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Oh in sushi school I got a very good experience. In the class begin with Japanese culture and the important of the season relate with Japanese culture. After that I learn lot of japanses term mostly the one that relate with cooking that include all the tool and ingredients. The teacher make sure that I got it all >_< a bit hard at beginning. Them after you got a general idea about these basic stuff. Class move on to more cooking Japanese food in general and knife technic. ( these is first month). Then the 2 month all the topic concentrate on sushi , rice, and fish ( how to choose, buy, store both fresh and frozen product) and how to calculate food cost. And in order to graduate you hot to pass both writing and skill test ( hand on prepare sushi for the real customer this I found very difficult. It same like going back to school ( class start 8:00 am - 2:00 pm 5 days a week for 2 month ) it was very fun and lot of work. But the most importance that I got from sushi school is to respect Japanese culture and respect the nature ^^. It had been almost 7 years now. I'm still have to practice everyday sushi is not an easy thing >_<

Wow, Sivasushi, you have put into words my feeling of almost reference for the skills -- seemingly simple yet never mastered -- of a true sushi chef. And you articulate what I always imagined must be one of the starting points of that learning: the importance of the seasons and how it relates to Japanese culture.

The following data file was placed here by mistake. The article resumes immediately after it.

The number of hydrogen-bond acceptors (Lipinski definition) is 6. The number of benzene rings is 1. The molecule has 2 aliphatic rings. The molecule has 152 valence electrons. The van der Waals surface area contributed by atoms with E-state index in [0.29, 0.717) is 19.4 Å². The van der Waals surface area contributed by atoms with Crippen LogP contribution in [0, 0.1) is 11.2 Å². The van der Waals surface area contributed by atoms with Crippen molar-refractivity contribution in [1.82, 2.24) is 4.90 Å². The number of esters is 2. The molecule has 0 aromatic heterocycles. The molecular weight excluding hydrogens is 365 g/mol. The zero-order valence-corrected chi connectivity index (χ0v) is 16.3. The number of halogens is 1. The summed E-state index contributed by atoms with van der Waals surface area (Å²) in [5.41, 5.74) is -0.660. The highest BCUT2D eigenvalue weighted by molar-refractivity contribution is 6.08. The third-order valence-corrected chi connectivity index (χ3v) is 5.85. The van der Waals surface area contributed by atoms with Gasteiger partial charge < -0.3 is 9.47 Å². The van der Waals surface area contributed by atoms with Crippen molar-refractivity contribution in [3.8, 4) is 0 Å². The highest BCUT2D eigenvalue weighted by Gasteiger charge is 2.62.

Anyway, I'm fascinated to hear more! :biggrin:

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Thank you I'm glad that I'm not the only one who think this way. So far the most happy moment in this career is one time I got these little Japanese kid ( about 6 years old ) came up to me with his Mom and said big long word which I don't understand ( because it in Japanese >_< ) but his Mom translate and I learn that he said how much he enjoy it and said thank you. These moment for me is priceless. It feel so good I really want to go to work and see that kind of smile everyday ^^ ( this keep me go on with all none sense politic in the restaurant ). Lot of time I can't said anything at work. Because they don't really understand how sushi is important for me >_<''